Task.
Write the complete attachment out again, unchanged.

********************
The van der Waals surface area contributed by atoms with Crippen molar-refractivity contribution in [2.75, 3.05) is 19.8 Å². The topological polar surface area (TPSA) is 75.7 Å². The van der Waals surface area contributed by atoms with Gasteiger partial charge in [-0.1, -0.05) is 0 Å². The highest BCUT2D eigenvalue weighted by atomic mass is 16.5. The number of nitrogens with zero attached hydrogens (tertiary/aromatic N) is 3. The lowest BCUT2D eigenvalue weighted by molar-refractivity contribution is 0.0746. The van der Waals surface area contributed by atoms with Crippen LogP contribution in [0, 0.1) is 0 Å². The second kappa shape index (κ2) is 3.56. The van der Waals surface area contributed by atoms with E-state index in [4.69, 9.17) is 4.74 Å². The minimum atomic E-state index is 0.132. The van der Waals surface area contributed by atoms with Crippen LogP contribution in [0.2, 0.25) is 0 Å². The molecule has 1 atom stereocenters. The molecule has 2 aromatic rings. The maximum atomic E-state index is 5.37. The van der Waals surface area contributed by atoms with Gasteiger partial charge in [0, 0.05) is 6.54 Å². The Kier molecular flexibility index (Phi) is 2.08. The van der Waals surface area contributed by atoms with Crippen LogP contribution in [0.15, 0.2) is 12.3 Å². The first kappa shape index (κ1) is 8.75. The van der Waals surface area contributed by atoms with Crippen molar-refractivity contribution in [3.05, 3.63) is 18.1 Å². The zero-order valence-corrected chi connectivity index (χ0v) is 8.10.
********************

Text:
The van der Waals surface area contributed by atoms with Crippen molar-refractivity contribution in [2.75, 3.05) is 19.8 Å². The topological polar surface area (TPSA) is 75.7 Å². The van der Waals surface area contributed by atoms with Gasteiger partial charge in [-0.1, -0.05) is 0 Å². The highest BCUT2D eigenvalue weighted by atomic mass is 16.5. The number of nitrogens with zero attached hydrogens (tertiary/aromatic N) is 3. The lowest BCUT2D eigenvalue weighted by molar-refractivity contribution is 0.0746. The van der Waals surface area contributed by atoms with Crippen LogP contribution in [0, 0.1) is 0 Å². The second kappa shape index (κ2) is 3.56. The van der Waals surface area contributed by atoms with E-state index in [4.69, 9.17) is 4.74 Å². The minimum atomic E-state index is 0.132. The van der Waals surface area contributed by atoms with Crippen LogP contribution in [0.2, 0.25) is 0 Å². The molecule has 1 atom stereocenters. The molecule has 2 aromatic rings. The maximum atomic E-state index is 5.37. The van der Waals surface area contributed by atoms with Gasteiger partial charge in [0, 0.05) is 6.54 Å². The Kier molecular flexibility index (Phi) is 2.08. The van der Waals surface area contributed by atoms with Crippen LogP contribution in [0.15, 0.2) is 12.3 Å². The first kappa shape index (κ1) is 8.75. The van der Waals surface area contributed by atoms with Crippen molar-refractivity contribution in [3.05, 3.63) is 18.1 Å². The zero-order valence-corrected chi connectivity index (χ0v) is 8.10.